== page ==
As noted in our January 5, 2017 client alert, FinCEN issued Notice 2016-1, which extends the filing deadline for the Report of Foreign Bank and Financial Accounts, FinCEN Form 114 (FBAR), for certain individuals with signature or other authority over (but no financial interest in) employer-owned foreign financial accounts to April 15, 2018. Please click here for our full client alert.
The Multilateral Convention to Implement Tax Treaty Related Measures to Prevent Base Erosion and Profit Shifting (the “Convention”) was released by the Organisation for Economic Co-operation and Development (“OECD”) on November 24, 2016. The Convention is the latest in an ongoing series of releases related to the OECD/G20 Project addressing Base Erosion and Profit Shifting (the “BEPS Project”), which is a major and continuing effort described as “aiming to realign taxation with economic substance and value creation, while preventing double taxation.” The Convention is the result of multilateral negotiation by over 100 member states (including the United States and the United Kingdom) and observers. While the Convention will not come into force at all until five countries have formally ratified the Convention, once in force the Convention will come into effect for an existing income tax treaty after both contracting parties to that treaty have signed the Convention and any other required home-country ratification processes are completed. The Convention is accompanied by a detailed explanatory statement describing its provisions. The OECD announced that a signing ceremony for the Convention will be held in June of 2017, although a list of expected signatories has not yet been released.
Continue reading for further background on the Convention and a discussion of issues relating to the Convention’s interaction with existing tax treaties, substantive highlights and timetable for implementation. A complete version of the Convention, and the explanatory statement, are linked here and also can be found on the OECD website, http://www.oecd.org. If you would like to discuss any details of the Convention or its impact on multinational enterprises, please contact any of the authors listed here or any member of the Proskauer Tax Department whom you usually consult on these matters.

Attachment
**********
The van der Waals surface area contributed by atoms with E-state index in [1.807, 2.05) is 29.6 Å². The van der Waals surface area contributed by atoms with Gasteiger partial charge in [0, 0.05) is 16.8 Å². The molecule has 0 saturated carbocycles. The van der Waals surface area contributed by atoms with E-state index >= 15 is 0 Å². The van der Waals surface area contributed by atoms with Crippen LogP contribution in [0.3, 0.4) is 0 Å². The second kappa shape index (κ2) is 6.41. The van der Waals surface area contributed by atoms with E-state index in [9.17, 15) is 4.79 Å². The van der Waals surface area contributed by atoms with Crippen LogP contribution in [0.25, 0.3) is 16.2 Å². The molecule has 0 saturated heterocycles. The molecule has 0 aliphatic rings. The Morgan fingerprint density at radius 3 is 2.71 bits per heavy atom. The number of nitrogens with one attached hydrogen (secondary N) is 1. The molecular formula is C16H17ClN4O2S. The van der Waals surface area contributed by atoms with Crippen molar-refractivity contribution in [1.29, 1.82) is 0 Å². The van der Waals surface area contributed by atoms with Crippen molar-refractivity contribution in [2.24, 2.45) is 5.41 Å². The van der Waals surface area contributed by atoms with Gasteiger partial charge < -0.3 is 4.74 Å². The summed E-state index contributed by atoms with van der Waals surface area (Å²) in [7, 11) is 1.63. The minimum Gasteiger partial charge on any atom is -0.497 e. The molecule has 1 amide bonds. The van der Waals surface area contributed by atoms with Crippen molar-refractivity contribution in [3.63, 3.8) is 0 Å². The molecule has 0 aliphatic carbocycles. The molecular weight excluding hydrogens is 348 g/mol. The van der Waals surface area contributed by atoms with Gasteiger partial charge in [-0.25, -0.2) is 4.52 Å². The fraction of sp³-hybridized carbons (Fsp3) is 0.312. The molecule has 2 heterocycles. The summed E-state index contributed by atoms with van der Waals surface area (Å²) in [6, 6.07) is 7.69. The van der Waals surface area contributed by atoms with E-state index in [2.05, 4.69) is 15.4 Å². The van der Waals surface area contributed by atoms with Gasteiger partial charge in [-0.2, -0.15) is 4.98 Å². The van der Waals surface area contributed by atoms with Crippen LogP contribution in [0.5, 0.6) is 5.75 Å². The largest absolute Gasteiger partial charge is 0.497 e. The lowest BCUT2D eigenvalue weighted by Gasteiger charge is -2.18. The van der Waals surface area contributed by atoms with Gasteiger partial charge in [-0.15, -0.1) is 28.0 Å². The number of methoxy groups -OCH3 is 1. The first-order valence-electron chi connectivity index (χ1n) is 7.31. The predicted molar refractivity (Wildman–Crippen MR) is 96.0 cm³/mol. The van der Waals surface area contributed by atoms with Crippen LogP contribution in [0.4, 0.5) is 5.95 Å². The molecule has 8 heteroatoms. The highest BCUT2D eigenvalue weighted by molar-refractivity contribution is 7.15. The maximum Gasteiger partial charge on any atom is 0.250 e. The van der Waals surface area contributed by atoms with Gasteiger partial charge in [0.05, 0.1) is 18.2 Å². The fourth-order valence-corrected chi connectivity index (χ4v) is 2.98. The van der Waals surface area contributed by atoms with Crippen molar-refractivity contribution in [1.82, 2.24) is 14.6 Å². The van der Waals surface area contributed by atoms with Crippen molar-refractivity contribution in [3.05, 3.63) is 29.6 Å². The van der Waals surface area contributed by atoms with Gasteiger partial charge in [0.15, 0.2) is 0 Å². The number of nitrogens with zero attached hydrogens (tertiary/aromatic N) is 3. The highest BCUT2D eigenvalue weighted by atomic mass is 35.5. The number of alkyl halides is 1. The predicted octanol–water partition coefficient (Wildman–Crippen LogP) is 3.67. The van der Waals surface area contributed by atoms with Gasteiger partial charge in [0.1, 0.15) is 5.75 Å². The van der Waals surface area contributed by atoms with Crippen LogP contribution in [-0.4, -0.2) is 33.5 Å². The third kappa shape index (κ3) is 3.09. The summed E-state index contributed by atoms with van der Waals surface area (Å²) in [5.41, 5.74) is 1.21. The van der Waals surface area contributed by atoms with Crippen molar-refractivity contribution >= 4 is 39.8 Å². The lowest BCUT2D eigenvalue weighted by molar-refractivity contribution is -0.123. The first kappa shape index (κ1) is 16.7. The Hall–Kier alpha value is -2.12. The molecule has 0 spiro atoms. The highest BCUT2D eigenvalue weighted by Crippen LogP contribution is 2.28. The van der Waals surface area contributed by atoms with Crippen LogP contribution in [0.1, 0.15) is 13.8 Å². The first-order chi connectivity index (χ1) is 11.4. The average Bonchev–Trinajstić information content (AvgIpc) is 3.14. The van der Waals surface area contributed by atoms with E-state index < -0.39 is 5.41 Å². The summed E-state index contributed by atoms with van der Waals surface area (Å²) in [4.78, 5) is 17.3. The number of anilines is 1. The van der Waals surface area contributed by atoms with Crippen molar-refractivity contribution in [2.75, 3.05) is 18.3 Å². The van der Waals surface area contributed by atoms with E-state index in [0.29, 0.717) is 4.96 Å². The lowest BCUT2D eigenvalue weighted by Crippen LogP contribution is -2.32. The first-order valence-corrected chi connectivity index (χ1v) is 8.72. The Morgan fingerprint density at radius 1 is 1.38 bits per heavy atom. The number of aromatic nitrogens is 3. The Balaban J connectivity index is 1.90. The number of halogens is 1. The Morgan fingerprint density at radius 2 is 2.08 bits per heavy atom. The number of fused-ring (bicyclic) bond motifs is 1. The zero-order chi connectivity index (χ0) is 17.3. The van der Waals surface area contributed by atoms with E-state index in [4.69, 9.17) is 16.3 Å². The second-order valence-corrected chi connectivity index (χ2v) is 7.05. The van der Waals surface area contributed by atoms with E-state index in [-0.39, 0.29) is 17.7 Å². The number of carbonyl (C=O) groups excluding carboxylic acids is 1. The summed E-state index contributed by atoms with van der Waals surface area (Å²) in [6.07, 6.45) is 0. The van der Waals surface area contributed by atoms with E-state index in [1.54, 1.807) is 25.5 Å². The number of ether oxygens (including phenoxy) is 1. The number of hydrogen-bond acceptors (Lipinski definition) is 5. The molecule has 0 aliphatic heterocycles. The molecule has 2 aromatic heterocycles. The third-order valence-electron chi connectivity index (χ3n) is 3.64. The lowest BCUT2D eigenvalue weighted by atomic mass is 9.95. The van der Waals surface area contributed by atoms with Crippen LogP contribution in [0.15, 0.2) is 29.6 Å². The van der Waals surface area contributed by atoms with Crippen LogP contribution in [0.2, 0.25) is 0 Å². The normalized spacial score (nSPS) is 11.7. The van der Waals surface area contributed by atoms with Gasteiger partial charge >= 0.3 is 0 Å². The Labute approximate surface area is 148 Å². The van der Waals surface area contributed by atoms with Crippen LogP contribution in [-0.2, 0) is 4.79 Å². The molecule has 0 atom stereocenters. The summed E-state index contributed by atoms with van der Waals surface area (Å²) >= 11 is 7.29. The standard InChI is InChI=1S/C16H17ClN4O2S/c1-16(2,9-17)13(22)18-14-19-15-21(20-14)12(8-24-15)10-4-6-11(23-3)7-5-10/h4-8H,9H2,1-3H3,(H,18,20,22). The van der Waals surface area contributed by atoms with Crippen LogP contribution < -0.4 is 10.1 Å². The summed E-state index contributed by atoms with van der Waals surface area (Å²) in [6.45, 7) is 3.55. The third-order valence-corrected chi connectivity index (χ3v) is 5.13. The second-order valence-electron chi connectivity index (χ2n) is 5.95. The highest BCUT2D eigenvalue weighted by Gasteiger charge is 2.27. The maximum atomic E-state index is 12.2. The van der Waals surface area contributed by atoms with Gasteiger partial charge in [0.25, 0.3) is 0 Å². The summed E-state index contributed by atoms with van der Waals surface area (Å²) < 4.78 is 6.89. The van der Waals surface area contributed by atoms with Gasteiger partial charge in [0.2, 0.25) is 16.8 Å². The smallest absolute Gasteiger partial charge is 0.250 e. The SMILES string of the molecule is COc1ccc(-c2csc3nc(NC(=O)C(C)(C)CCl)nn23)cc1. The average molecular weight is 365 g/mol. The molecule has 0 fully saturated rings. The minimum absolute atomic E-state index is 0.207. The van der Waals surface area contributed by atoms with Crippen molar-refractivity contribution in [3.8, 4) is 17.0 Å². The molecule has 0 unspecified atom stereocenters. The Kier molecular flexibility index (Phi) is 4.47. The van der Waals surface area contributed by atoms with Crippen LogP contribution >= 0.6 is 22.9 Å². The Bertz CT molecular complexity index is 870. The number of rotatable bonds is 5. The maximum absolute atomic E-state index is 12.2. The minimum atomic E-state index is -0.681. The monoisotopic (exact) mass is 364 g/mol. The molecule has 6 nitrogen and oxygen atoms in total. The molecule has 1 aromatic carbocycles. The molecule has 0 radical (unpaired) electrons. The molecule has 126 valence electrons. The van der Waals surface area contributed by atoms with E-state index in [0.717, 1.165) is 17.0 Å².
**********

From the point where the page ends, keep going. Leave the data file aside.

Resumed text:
In the U.S. general election held on November 8, 2016, Donald J. Trump was elected to become the 45th President of the United States. Republicans also retained their majorities in both the U.S. House of Representatives and the U.S. Senate for the new Congress convening in January, meaning that Rep. Paul Ryan (R-WI) is likely to remain the Speaker of the House and Sen. Mitch McConnell (R-KY) is likely to remain the Majority Leader of the Senate. For the benefit of non-U.S. readers, this result means that Republicans will control of all three lawmaking bodies of the U.S. federal government, although the current rules of the Senate give Senate Democrats some limited ability to block proposals and legislation in that body.
During 2016, the President-Elect and Congressional Republicans have issued white papers outlining their respective proposals for U.S. tax reform, both of which would affect the U.S. federal taxation of individuals and businesses both domestically and internationally. It is obviously too soon to say whether, when or in what form any tax reform legislation will be advanced in the next Congress. In the ordinary course the Treasury Department would release in early 2017 the new administration’s tax proposals (the “Green Book”); the Congress could introduce a bill embodying either a partial or comprehensive tax reform proposal at any time. Below is a summary of the most important elements of both tax reform proposals.
On October 13, 2016, the Treasury Department and the Internal Revenue Service issued final and temporary regulations under section 385 of the Internal Revenue Code. The final and temporary regulations recharacterize certain debt instruments as equity for all federal income tax purposes.